Reflections on World Water Week in Stockholm (12-18 August 2007)
We are now at the Millennium Development Goals midpoint, and there is a long way to go if the targets on water supply and sanitation are to be approached. At the same time, climate change is placing ever greater urgency on the need to effectively manage water resources, build strong water institutions and negotiate resilient arrangements for transboundary waters. While talk of urgency is not new, at World Water Week in Stockholm there was a definite sense of drive to get things done. Pragmatism and real life experiences were prioritised over intellectual positionings on how water should be managed and delivered. Of course, it was a forum for lots of talking, but there were positive signs of interest in partnerships and learning from all corners. Impatience surfaced when platitudes were put forward or old debates recapitulated: people were looking for practical ways to make progress. This is illustrated by five messages that emerged from a variety of sessions.
Message #1 Don’t go for perfect reform: take the best you can get
Many speakers shared their experiences of making change happen in the water sector and agreed that sometimes “the perfect is the enemy of the good”. Policy change is not a one-off event leading to the ideal solution, but a continuous cyclic, or pendulum-like process, of learning and adjustments. There seemed to be broad acceptance that two pillars of current approaches to water management – integrated water resources management (IWRM) and stakeholder participation – are unwieldy in their fullest form. It may be better to make policy as integrated as possible, and as “participatory as appropriate”, than to aim for something which is extremely difficult to manage and unpalatable to policymakers. There was also a clear answer for those who asked when detailed predictions of the effects of climate change would be available: “Don’t wait”. Our models may never be able to accurately predict change, but change is already evident and we urgently need to build capacity to adapt accordingly.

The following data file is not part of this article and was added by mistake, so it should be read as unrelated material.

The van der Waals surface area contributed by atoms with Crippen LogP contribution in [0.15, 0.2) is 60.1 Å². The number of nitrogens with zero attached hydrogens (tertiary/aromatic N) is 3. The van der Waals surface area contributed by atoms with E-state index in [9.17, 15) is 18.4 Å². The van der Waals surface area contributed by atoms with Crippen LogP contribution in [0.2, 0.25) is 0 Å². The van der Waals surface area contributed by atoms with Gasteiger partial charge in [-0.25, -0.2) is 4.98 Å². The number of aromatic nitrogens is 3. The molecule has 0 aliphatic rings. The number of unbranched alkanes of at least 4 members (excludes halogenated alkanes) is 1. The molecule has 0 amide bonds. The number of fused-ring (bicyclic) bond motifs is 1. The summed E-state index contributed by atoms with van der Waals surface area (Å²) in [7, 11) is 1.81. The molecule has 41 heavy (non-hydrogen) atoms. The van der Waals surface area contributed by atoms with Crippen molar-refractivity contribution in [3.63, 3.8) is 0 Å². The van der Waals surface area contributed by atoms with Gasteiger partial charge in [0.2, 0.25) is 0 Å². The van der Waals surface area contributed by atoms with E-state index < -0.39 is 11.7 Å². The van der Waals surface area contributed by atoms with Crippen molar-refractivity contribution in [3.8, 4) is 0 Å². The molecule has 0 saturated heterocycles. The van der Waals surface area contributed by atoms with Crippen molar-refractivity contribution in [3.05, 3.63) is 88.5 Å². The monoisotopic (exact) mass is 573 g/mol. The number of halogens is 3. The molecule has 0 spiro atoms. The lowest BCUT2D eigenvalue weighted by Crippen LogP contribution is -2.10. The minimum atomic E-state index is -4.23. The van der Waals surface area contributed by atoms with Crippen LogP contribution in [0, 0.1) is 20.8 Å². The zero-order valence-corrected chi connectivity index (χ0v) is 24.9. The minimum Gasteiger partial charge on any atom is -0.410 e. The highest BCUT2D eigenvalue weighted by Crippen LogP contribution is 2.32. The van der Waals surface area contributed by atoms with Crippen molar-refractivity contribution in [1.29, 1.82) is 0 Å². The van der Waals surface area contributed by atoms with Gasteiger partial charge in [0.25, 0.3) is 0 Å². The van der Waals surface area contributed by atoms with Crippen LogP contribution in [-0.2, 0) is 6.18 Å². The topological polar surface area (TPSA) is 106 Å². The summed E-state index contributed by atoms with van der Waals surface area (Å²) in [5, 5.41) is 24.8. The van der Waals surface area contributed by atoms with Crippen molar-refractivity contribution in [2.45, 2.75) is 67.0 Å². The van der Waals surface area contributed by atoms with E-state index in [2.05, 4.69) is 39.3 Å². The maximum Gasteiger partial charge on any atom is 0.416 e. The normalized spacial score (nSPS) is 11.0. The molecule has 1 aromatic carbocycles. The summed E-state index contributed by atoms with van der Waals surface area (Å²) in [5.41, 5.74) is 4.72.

Message #2 Water plays both social and economic roles.
This message is far from new, but the absence of polarised viewpoints asserting that water is solely a “social good” or “economic factor” was striking. A workshop on “Making Governance Systems Effective” emphasised that this dual role of water makes it a particular challenge to govern, but that treating it as only one or the other will paralyse progress. One speaker said that we should seek “efficiency in the supply of water and equity in its distribution”, a clear-sighted assertion that the goals of efficiency and equity are complementary, not conflicting as has sometimes previously been assumed.
Message #3 There is a potential role for both public and private financing in improving and extending water services. Strong partnerships can and do offer a way forward.